By LA Weekly
By Henry Rollins
By Weekly Photographers
By Shea Serrano
By Nate "Igor" Smith
By Dan Weiss
By Erica E. Phillips
By Kai Flanders
Also playing Monday:
IAMX, MISS DERRINGER at El Rey Theatre; DEATH TO ANDERS, RADARS TO THE SKY, THE MONOLATORS at the Echo; WAYNE BRADY, NELLY at House of Blues; MIKE STINSON at Redwood Bar & Grill; AESOP ROCK, MIGHTY UNDERDOGS, BUSDRIVER at the Troubadour.
TUESDAY, SEPTEMBER 16
Baby Lemonade at Temple Bar
As the noted philosopher Cher once wondered, “Do you believe in life after Love?” The members of Baby Lemonade certainly do. The longtime West L.A. band first emerged in the early ’90s with tuneful original songs that blended ’60s melodicism with a ’70s power-pop drive on such smartly crafted albums as 68% Pure Imagination and High Life Suite. The fannishly passionate musicians were also so deft at covering classics by everybody from Mott the Hoople to the Beach Boys that they were enlisted as Arthur Lee’s backup band Love in the mid-’90s and again in 2001, following his release from prison. Baby Lemonade reinvigorated the latter-day career of the mercurial singer, tackling the complicated arrangements of his 1967 masterpiece, Forever Changes, and collaborating with him on the “Girl on Fire” single and his final studio recording, the wonderful obscurity On Earth Must Be. In the wake of Mr. Lee’s death in 2006, Baby Lemonade are finally working on their own music again (a long-overdue best-of set is on the way), but tonight’s show (which promises a mix of Love favorites and Lemonade originals) might be their final local performance: Guitarist Rusty Squeezebox is relocating to England after this gig. Live and let Love. (Falling James)
Also playing Tuesday:
THE FRATELLIS, AIRBORNE TOXIC EVENT at the Wiltern; STEREOPHONICS at Henry Fonda Theater; DEVOTCHKA at El Rey Theatre; BILLY IDOL at House of Blues; TONY GILKYSON at Redwood Bar & Grill; HARLOW at the Roxy; VALENTINE KILLERS, SUPERBEES, MOTORCYCLE BOY, LONESOME SPURS at Safari Sam’s; MIKE STINSON at Spaceland; ELECTROCUTE at Viper Room.
WEDNESDAY, SEPTEMBER 17
NICK CAVE & THE BAD SEEDS, SPIRITUALIZED, CAT POWER at Hollywood Bowl (see Music feature); JANET JACKSON at Staples Center; BLACK CROWES, HOWLIN RAIN at Greek Theatre; MGMT at Henry Fonda Theater; VAMPIRE WEEKEND, ABE VIGODA at the Wiltern; JOEY ALTRUDA at the Echo; BILLY IDOL at House of Blues; DANNY B. HARVEY at Taix.
THURSDAY, SEPTEMBER 18
Prima Donna at the Knitting Factory
Prima Donna singer-guitarist Kevin Preston must have spent a lot of time playing with dolls when he was growing up. His band’s new self-titled debut on Acetate Records includes the songs “Doll Face Baby” and “Stray Doll,” and the word “doll” figures prominently in at least three other tracks on the CD. (Not to mention that Prima Donna borrows heavily from the style of the New York Dolls, although the young Hollywood quintet ultimately sounds more like Mott the Hoople, thanks to Aaron Minton’s “sexy sax” and “killer keys.”) Lyrics are obviously not Preston’s strong suit (when an amoral vixen attempts to seduce the surprisingly timid singer on the S&M romp “Crucify,” he can only protest, “The leather’s so tight/I can’t see clearly”). If anything, Prima Donna’s retro-glam songs would actually seem cleverer without the inclusion of the demystifying lyric sheet, which undercuts the power of the group’s energetic and genuinely anthemic choruses. For all of their clichés and borrowed imagery, “Everything’s Wrong” and “Double Crosser” have rousing hooks that evoke the Dragons and tonight’s headliners, the Joneses — bands who have managed to amplify their Johnny Thunders influences while adding their own sense of seedy majesty. (Falling James)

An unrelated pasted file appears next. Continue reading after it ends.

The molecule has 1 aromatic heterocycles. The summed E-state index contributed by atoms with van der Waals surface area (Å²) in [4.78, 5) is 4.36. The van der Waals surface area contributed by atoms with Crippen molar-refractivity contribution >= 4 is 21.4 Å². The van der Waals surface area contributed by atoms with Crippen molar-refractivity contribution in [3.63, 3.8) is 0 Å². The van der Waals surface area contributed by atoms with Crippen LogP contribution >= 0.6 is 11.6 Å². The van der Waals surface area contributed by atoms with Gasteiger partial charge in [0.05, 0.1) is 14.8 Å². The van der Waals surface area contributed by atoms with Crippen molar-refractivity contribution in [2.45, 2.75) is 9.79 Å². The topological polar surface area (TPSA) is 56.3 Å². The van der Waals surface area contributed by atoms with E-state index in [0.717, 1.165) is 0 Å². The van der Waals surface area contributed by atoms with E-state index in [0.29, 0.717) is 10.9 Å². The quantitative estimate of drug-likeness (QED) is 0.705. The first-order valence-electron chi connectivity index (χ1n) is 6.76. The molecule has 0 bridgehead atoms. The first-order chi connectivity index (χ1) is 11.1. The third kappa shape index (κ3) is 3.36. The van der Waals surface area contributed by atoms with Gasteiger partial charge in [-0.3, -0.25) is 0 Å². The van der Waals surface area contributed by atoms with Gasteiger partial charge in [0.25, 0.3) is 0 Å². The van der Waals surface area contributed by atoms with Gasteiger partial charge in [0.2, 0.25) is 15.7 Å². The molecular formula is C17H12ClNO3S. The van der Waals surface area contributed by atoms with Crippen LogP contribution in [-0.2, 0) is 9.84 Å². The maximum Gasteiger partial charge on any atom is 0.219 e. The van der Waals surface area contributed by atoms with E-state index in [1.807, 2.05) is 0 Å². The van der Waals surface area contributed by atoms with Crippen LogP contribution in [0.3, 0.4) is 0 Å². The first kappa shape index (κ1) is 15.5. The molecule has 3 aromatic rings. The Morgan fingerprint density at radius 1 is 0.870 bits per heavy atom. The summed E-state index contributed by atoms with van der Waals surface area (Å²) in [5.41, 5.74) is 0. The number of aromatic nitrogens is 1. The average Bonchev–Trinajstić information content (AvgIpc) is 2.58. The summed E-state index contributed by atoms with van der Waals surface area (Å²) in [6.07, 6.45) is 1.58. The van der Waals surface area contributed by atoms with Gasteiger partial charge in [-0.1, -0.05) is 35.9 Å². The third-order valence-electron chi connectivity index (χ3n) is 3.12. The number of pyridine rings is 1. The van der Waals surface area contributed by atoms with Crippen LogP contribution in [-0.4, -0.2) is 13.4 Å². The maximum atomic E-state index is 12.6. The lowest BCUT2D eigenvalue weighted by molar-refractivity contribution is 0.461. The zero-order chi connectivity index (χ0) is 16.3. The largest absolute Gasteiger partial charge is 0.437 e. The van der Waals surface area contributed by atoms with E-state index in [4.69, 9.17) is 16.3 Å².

Athens-born singer Savina Yannatou is a virtuoso in the body of a chameleon. She has made her specialty an extensive range of vocal traditions and languages from the Mediterranean region — folk tunes that she uses as a springboard for daring, exploratory pieces bursting with staggering sheer technique and, more importantly, wild new tonalities. There’s a keen yet brash intelligence in her improvisation-enhanced performances, and never a dry academic feel, in glorious evidence on her latest release, Songs of an Other (ECM), recorded with the instrumental ensemble Primavera en Salonico, in which the old songs of Armenia, Macedonia, Serbia, Kazakhstan, Greece and southern Italy are given fresh and feverish new life via Yannatou and company’s spectacularly adventurous interpretations and transmogrifications. This is a strange kind of beauty that frees the mind as it inflames the soul. 6:30 p.m.; 369 E. First St., Little Tokyo. (213) 625-0414. (John Payne)
Foals, HEALTH at El Rey Theatre
Following the lead of all good things from Oxford — the Jazz Butcher, dictionaries, dress shoes and the shoegazing thereat — Foals present an alchemical admixture of rocks both art and math with their latest, the Dave Sitek–produced CD Antidotes. The scene: musicians with metabolisms of laser beams, limbs held jerkily and tightly to their sides even as they strain to break free of this notion or that. Lead singer Yannis Philippakis is possibly the most entertaining spastic nerfbag since the Wacky Wallwalker, and the Foals sound shoots out almost as angularly as said nerfbag’s hair, his voice riding a razor-thin line between startled yelps of sudden illumination and anguish. HEALTH, on the other knee, offer a slightly more shouty and gravid, tumescent bulge with their vision of pop sensationalism. Buffeted by the winds of their own creativity, their bottomless-pit vocals and deathly drums — coming down fast like the tolling of an incessant bell — ensure that the big gun-down preceding Foals becomes an eminently enlightening experience, like twilight dissolving night and smog. (David Cotner)